Senate bill to protect imprisoned pregnant women clears first committee

Shev Jones 4
The measure is known as "Ava's Law," named after a newborn who died in August after being born in an Alachua County jail. 

Legislation that would offer additional protections for imprisoned pregnant women cleared its first committee hearing Tuesday afternoon.

The bill (SB 630), sponsored by Sen. Shevrin Jones, would require that every woman in custody be notified that they have a right to ask for a pregnancy test, which must be administered within 24 hours of the request if she had been held over three days. The legislation passed through the Senate Criminal Justice Committee unanimously.

This is the second consecutive year Jones’ has filed such a bill. But this time, the measure is known as “Ava’s Law,” named after a newborn who died in August after being born in an Alachua County jail.

Erica Thompson, who was arrested and told jail staff she felt contractions, says she screamed for staff to help as she gave birth to the infant at just six months.

Thompson said she gave birth alone in her cell. Her child was transferred to the hospital alive but later died. Doctors said the baby was too small to survive. Thompson says the baby could have been saved if officials had provided quicker treatment at the jail.

The baby’s death has triggered protests outside the jail where Thompson was held. Jones represents portions of South Florida. His district stretches across Broward and Miami-Dade counties. But Jones has been active in this area before.

The Alachua County Sheriff’s Office has promised an investigation into the incident.

Among other provisions, the proposal would also require women to be provided with “a postpartum pregnancy assessment, which includes information regarding any necessary medical tests, procedures, lactation support, or treatments associated with her postpartum condition,” if requested.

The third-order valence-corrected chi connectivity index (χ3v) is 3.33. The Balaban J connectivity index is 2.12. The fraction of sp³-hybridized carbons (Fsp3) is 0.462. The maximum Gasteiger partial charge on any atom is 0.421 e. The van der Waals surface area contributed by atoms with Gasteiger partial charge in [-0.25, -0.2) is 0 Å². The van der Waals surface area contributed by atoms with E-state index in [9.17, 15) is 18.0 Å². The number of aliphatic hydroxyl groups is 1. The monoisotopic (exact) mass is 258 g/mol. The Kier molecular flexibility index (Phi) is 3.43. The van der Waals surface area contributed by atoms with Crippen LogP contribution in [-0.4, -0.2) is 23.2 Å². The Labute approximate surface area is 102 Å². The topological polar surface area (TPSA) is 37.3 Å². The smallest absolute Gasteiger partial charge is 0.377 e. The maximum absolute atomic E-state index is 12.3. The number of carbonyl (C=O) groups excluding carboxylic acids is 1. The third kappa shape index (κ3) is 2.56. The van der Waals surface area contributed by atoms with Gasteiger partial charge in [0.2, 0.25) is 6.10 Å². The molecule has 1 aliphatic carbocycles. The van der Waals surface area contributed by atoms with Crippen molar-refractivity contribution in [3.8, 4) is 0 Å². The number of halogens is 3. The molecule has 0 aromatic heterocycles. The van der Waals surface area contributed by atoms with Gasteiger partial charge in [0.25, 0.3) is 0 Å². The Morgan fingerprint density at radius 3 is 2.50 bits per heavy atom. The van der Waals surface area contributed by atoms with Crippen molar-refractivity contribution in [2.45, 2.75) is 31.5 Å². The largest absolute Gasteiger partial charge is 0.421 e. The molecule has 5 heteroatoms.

Democratic Rep. Dianne Hart has filed an identical bill in the House (HB 363). It still awaits its first committee hearing.

In 2019, Gov. Ron DeSantis signed legislation sponsored by Jones that requires correctional facilities to provide feminine hygiene products, toothbrushes and toilet paper at no cost to women inmates.

Kelly Hayes

Kelly Hayes studied journalism and political science at the University of Florida. Kelly was born and raised in Tampa Bay. A recent graduate, she enjoys government and legal reporting. She has experience covering the Florida Legislature as well as local government, and is a proud Alligator alum. You can reach Kelly at [email protected].

One comment

  • Ron Ogden

    December 1, 2021 at 6:14 am

    “Senate bill to protect imprisoned pregnant women clears first committee”

    Aren’t we being a little too sexist and insensitive here? Shouldn’t this be “pregnant people”? Hmmmm?

    Or is this whole gender politics business just too damn silly from the beginning?

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